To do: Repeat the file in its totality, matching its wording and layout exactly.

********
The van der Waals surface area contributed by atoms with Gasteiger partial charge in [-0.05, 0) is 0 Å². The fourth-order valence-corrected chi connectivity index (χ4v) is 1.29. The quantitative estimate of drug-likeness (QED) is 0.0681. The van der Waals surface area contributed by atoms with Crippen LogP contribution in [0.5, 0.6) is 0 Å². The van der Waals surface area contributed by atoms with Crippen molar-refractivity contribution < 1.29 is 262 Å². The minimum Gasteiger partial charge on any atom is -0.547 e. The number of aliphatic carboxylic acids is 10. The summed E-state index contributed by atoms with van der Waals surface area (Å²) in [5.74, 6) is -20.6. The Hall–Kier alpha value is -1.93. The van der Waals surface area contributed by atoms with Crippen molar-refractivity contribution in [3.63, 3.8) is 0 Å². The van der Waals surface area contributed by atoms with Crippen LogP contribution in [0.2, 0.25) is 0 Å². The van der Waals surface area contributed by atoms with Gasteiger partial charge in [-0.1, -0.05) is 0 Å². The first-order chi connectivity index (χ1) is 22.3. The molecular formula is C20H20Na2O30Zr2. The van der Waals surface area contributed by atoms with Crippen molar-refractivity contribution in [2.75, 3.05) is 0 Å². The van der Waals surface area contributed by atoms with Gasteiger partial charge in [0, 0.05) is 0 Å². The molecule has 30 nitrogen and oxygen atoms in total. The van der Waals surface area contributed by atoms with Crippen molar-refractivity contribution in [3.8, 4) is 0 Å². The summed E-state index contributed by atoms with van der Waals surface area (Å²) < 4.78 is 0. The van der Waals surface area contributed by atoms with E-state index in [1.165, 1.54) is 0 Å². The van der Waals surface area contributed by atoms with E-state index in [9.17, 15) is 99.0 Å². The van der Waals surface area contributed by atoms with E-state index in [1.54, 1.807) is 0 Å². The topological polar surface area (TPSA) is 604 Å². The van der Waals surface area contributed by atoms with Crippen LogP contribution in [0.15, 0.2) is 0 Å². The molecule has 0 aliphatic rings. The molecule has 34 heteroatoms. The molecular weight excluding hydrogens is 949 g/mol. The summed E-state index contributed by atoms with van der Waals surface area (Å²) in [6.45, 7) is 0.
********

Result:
The van der Waals surface area contributed by atoms with Gasteiger partial charge in [-0.05, 0) is 0 Å². The fourth-order valence-corrected chi connectivity index (χ4v) is 1.29. The quantitative estimate of drug-likeness (QED) is 0.0681. The van der Waals surface area contributed by atoms with Crippen LogP contribution in [0.5, 0.6) is 0 Å². The van der Waals surface area contributed by atoms with Crippen molar-refractivity contribution < 1.29 is 262 Å². The minimum Gasteiger partial charge on any atom is -0.547 e. The number of aliphatic carboxylic acids is 10. The summed E-state index contributed by atoms with van der Waals surface area (Å²) in [5.74, 6) is -20.6. The Hall–Kier alpha value is -1.93. The van der Waals surface area contributed by atoms with Crippen molar-refractivity contribution in [3.63, 3.8) is 0 Å². The van der Waals surface area contributed by atoms with Crippen LogP contribution in [0.2, 0.25) is 0 Å². The van der Waals surface area contributed by atoms with Gasteiger partial charge in [-0.1, -0.05) is 0 Å². The first-order chi connectivity index (χ1) is 22.3. The molecular formula is C20H20Na2O30Zr2. The van der Waals surface area contributed by atoms with Crippen molar-refractivity contribution in [2.75, 3.05) is 0 Å². The van der Waals surface area contributed by atoms with Gasteiger partial charge in [0, 0.05) is 0 Å². The molecule has 30 nitrogen and oxygen atoms in total. The van der Waals surface area contributed by atoms with Crippen molar-refractivity contribution in [3.8, 4) is 0 Å². The summed E-state index contributed by atoms with van der Waals surface area (Å²) < 4.78 is 0. The van der Waals surface area contributed by atoms with E-state index in [1.165, 1.54) is 0 Å². The van der Waals surface area contributed by atoms with E-state index in [9.17, 15) is 99.0 Å². The van der Waals surface area contributed by atoms with E-state index in [1.54, 1.807) is 0 Å². The topological polar surface area (TPSA) is 604 Å². The van der Waals surface area contributed by atoms with Crippen LogP contribution in [0.15, 0.2) is 0 Å². The molecule has 0 aliphatic rings. The molecule has 34 heteroatoms. The molecular weight excluding hydrogens is 949 g/mol. The summed E-state index contributed by atoms with van der Waals surface area (Å²) in [6.45, 7) is 0.